If You Want to Clean the Ocean, Banning Straws Isn’t Enough

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On an environmental level, one of the most progressive things we have done in 2018 was dealing with plastic straws. Over a dozen cities, as well as California, have banned or limited the supply of plastic straws. This has sparked many corporate giants such as Disney and Starbucks to do the same. Under the #StopSucking campaign, many people like rock’s Mick Jagger, football star Tom Brady, as well as those mentioned companies working against single-use straws.

 

The idea behind this campaign is that people will start contributing to the conversation at large, particularly on runaway plastics pollution. Why? Because they know – and others have pointed out – banning straws is far from making a dent on reducing waste. Especially since we dump so much plastic out into the environment every year.

 

To put it into perspective, we’re spilling about 8.8 million tons of plastic each year. That’s roughly the same as dumping five grocery bags full of plastic all across a foot of coastline in 192 countries.

 

This means that limiting and banning plastic straws – while helpful – is still pretty small when compared to the larger issue at hand.

 

And we should be invested in it. Especially since there are many studies now showing that synthetics are not just finding their way in the animals of the sea, but also into us. This has provided researchers with just how impactful plastic is impacting our health. It’s not just in the ocean anymore, it’s in our drinking water, the seafood and sea salt. Some even have evidence that it’s in the air we are breathing.

 

Feeling uneasy? We should be.

 

But to understand the full magnitude of this dilemma it’s important to understand the history of plastic, specifically the explosive use of plastic bottles. Back in 2004, companies produced roughly 239 billion plastic bottles. That number doubled by 2017 to 494 billion and the trend doesn’t seem to be dying down.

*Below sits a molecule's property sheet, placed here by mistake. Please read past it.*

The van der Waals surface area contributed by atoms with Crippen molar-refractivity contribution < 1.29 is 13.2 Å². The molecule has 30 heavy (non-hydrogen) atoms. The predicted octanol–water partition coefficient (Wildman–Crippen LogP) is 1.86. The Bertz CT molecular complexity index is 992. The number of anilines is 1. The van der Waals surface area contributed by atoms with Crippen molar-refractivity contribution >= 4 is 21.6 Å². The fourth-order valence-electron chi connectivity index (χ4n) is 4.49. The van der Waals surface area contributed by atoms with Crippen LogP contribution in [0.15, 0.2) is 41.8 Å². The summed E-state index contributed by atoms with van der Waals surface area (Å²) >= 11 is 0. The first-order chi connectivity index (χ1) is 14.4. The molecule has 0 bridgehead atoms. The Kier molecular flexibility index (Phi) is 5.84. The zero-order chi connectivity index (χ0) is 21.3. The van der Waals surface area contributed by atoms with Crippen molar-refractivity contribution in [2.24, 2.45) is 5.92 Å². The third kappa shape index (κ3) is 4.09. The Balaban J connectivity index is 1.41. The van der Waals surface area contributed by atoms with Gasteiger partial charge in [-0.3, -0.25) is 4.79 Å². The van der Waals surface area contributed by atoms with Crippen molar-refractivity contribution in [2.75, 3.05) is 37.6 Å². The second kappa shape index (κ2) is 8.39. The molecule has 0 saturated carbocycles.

The production of bottles is certainly dangerous, but the larger concern is how plastic is treated after returned to the company. Most bottles and plastic items these days are made out of recyclable polyethylene terephthalate (PET), but only 9.5 percent of those items are recycled. The rest is either incinerated or taking up space in landfills and other natural environments.

 

So, where do straws fit into all of this? Well, for one, they are plastic and do contribute to the larger issue. But plastic straws provide a small step to get people to be talking about this issue. In the US, we use millions of these straws. But while we use all these straws we’ve also said collectively that we’re willing to live without straws or switch to paper straws. Those thoughts have been further reinforced by video campaigns showing images of whales, and other sea life struggling with plastic waste.

 

This has sparked companies to spring into action, making pledges to recycle a larger percentage of their bottles while some companies have banned plastic straws entirely. But that is a pretty small step and some people believe that that isn’t enough. Thankfully, this time around – thanks in part to those campaigns – that more people are more invested in this issue than before.

 

The road to dealing with plastic issues will be a long road, but in the end, the more people invested in this issue and discuss this issue, the more we can spark change in the future.

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